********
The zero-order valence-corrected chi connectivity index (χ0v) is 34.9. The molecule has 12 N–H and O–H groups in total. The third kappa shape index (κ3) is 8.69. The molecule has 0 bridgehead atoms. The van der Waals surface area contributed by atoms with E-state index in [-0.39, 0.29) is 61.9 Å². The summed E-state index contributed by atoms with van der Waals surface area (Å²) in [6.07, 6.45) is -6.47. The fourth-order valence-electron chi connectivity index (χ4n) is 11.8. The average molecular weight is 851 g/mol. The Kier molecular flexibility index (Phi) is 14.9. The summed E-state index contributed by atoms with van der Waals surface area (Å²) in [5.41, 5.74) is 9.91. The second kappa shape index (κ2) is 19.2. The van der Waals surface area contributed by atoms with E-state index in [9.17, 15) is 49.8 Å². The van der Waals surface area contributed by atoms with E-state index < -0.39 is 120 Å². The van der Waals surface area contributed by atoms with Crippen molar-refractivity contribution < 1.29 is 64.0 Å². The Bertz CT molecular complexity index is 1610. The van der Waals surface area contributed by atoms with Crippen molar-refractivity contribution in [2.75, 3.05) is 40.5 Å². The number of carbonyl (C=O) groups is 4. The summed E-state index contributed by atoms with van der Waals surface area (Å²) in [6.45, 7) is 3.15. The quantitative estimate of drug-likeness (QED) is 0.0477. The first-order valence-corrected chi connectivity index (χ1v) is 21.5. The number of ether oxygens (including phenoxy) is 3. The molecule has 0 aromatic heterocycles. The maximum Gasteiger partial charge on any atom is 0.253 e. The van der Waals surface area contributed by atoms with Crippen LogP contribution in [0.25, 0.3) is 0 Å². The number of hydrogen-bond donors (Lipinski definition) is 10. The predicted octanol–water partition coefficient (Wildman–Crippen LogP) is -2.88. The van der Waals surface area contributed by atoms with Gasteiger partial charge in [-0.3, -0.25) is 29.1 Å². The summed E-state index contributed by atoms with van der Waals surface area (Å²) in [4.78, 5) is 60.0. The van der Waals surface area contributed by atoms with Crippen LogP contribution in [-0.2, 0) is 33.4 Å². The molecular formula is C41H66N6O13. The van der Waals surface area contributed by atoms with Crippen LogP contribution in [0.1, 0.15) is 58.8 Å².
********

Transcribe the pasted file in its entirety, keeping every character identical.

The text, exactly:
The zero-order valence-corrected chi connectivity index (χ0v) is 34.9. The molecule has 12 N–H and O–H groups in total. The third kappa shape index (κ3) is 8.69. The molecule has 0 bridgehead atoms. The van der Waals surface area contributed by atoms with E-state index in [-0.39, 0.29) is 61.9 Å². The summed E-state index contributed by atoms with van der Waals surface area (Å²) in [6.07, 6.45) is -6.47. The fourth-order valence-electron chi connectivity index (χ4n) is 11.8. The average molecular weight is 851 g/mol. The Kier molecular flexibility index (Phi) is 14.9. The summed E-state index contributed by atoms with van der Waals surface area (Å²) in [5.41, 5.74) is 9.91. The second kappa shape index (κ2) is 19.2. The van der Waals surface area contributed by atoms with E-state index in [9.17, 15) is 49.8 Å². The van der Waals surface area contributed by atoms with E-state index < -0.39 is 120 Å². The van der Waals surface area contributed by atoms with Crippen molar-refractivity contribution < 1.29 is 64.0 Å². The Bertz CT molecular complexity index is 1610. The van der Waals surface area contributed by atoms with Crippen molar-refractivity contribution in [2.75, 3.05) is 40.5 Å². The number of carbonyl (C=O) groups is 4. The summed E-state index contributed by atoms with van der Waals surface area (Å²) in [6.45, 7) is 3.15. The quantitative estimate of drug-likeness (QED) is 0.0477. The first-order valence-corrected chi connectivity index (χ1v) is 21.5. The number of ether oxygens (including phenoxy) is 3. The molecule has 0 aromatic heterocycles. The maximum Gasteiger partial charge on any atom is 0.253 e. The van der Waals surface area contributed by atoms with Crippen LogP contribution in [0.25, 0.3) is 0 Å². The number of hydrogen-bond donors (Lipinski definition) is 10. The predicted octanol–water partition coefficient (Wildman–Crippen LogP) is -2.88. The van der Waals surface area contributed by atoms with Gasteiger partial charge in [-0.3, -0.25) is 29.1 Å². The summed E-state index contributed by atoms with van der Waals surface area (Å²) in [4.78, 5) is 60.0. The van der Waals surface area contributed by atoms with Crippen LogP contribution in [-0.2, 0) is 33.4 Å². The molecular formula is C41H66N6O13. The van der Waals surface area contributed by atoms with Crippen LogP contribution in [0.1, 0.15) is 58.8 Å².